In my programs, we focus on building a foundation for your marketing: identifying your best prospects, organizing your contacts, buffing up your marketing materials, and creating a strategic plan.
Critical to all of your marketing is how you treat people.
How do you make people feel special? How do you stay in touch with them?
How do you show people you care?
Let’s look at three aspects of maintaining good customer relationships: recency, frequency, and attentiveness. You will see that they are interconnected.
Whether or not someone buys from you has a lot to do with the last time they heard from you.
In marketing terms, it’s called top-of-mind awareness. When someone is looking for art, are you the person that comes to mind?
If someone on your list hasn’t heard from you in months or longer, it’s hard to imagine that you’ll be their go-to artist. They’ve crossed paths with too many other artists in the interim.
Closely related to recency is frequency. But don’t think that frequency means sending daily messages.
Frequency means that you stay in touch regularly and within the parameters of what you promised your list.
But something else is at play here: Frequency based on the lifecycle of your customer/collector/prospect.
People are most excited to hear from you when they first sign up or buy from you.
Makes sense, right?
More “touches” – emails, cards, and calls from you – should come at the beginning of the relationship.
Got that? You shouldn’t wait too long to reach out to new contacts in order to help them remember you and to turn them into fans.
One reason that many people unsubscribe, stop following you, or stop buying from you is they sense indifference. They can’t tell whether or not you care about them.
If you don’t care about the people you’re marketing to – if you only care about making the sale – you will be found out.
People on your list need to know you care about them, so how do you do this?
I want to hear your ideas, and I promise a follow-up post with some thought of my own.
11 thoughts on “How Is Your Customer Relations Department?”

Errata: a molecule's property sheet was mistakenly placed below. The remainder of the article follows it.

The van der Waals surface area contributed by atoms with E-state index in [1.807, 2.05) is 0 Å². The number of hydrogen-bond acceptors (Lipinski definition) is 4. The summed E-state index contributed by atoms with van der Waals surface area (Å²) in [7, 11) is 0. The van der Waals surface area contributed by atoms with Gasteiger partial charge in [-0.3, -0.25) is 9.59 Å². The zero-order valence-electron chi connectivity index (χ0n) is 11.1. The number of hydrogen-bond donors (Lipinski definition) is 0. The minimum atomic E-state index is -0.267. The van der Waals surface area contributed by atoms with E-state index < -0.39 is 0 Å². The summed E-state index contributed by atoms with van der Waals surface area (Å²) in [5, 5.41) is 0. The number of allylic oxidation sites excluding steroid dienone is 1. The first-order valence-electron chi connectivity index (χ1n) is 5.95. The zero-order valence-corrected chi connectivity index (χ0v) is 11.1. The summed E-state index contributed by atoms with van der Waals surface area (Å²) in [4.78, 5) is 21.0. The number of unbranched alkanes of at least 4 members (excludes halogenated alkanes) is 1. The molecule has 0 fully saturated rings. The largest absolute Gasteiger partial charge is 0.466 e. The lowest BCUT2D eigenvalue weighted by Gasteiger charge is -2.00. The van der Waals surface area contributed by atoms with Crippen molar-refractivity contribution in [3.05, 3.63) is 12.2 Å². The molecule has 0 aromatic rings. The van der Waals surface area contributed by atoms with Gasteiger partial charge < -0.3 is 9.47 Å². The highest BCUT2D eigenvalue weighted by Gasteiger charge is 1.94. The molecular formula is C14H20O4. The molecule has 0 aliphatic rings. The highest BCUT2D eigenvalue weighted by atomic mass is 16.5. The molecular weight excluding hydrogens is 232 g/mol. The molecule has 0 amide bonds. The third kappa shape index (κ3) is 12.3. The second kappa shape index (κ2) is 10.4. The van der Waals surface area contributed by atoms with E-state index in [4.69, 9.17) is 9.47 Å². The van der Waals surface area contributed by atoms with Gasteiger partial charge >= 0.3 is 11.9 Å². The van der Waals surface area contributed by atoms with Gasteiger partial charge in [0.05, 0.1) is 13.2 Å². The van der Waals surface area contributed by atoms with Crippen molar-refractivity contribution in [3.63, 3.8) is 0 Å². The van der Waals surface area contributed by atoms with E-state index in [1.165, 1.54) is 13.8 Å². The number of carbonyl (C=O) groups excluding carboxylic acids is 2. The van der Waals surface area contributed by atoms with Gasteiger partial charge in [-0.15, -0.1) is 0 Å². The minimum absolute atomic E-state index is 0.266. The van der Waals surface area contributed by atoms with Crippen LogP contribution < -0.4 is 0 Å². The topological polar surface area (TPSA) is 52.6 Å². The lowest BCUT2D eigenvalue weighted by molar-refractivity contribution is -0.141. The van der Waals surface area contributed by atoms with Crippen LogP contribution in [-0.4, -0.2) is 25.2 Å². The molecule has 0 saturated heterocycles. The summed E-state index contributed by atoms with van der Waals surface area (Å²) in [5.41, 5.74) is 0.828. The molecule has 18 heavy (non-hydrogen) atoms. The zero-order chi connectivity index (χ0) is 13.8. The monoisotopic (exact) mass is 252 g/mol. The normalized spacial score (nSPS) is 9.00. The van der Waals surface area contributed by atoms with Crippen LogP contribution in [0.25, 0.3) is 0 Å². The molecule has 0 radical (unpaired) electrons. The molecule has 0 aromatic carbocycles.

I always love your posts Alyson, they are truly helpful! And these are really great tips that bigger organizations use all the time. I used to work in the member services department for a big nonprofit and it’s very much like customer service. In terms of showing your customers that you care about them, you can show them by listening and validating their concerns, their suggestions.
Two of my most popular pieces of jewelry were ideas made by my customers; if it weren’t for them I wouldn’t have made several extra sales.
for my newsletter I requested birthdays so i could send a special coupon code to them.
I also ask them if they will send a photo of them wearing the jewelry so I can share with my clients how the jewelry looks on the body. It’s little steps like these that engage your customers and make them a part of the story behind my jewelry.
Excellent, Lisette. “Listening” is at the top of my list.
Hi Alyson, I recently put into place my own system for appreciating my fans,followers and collectors. The system is based on a theme of “inspired gratitudes.” I know that I work best with themes, as I can then problem solve/get creative within that theme. This approach is the best for me as it is all around more authentically me (within the considerations of customer relations/marketing, promotion etc.). My newsletter is the main delivery service of my Inspired Gratitudes. I am pretty excited as I can see future collaborations under this theme, and a ton of opportunities to have some fun connecting with collectors and potential collectors.
That’s great, Col. I love that you held tight to what works best for you.
I’ve recently unsubscribed a few newsletters. I find them to be too sales-oriented and not much useful information in the newsletter itself. So I think, one way to show people that you really care about them is to give them the real stuff in your emails, not just a sales pitch.
Lucy: Then you will love my newsletter next week. Stay tuned.
LOVE THIS topic! I try to listen, to be empathetic, and to offer alternative solutions (sometimes I am not the best artist for the job). I also have been lax in following up after the sale and need to get back on that routine – sending a timely thank you, checking in to make certain they remain delighted with their piece, and letting them know how much I appreciate the opportunity to add their project to my portfolio.
Kimberly: We do what we can, right? But quick follow-up is even more critical than I originally thought. I think it should be a priority for all of us.
I so appreciate this topic. I have unsubscribed from several artist newsletters and stopped reading blogs because of this also. I know my customer service could be much better, particularly in regards to email. I’m deluged under all the email. I can’t seem to find a solution that gets the email answered with care and attention that I want my collectors (and possible collectors) to feel, yet doesn’t leave me feeling overwhelmed.
I am so looking forward to reading some ideas on how we can create value for our clients – other than trying to sell them our art. My real estate agent does a good job of this, btw. She includes info in her newsletter about events in local parks and similar info. I’m seeking to include that sort of thing in my newsletter/show announcements.
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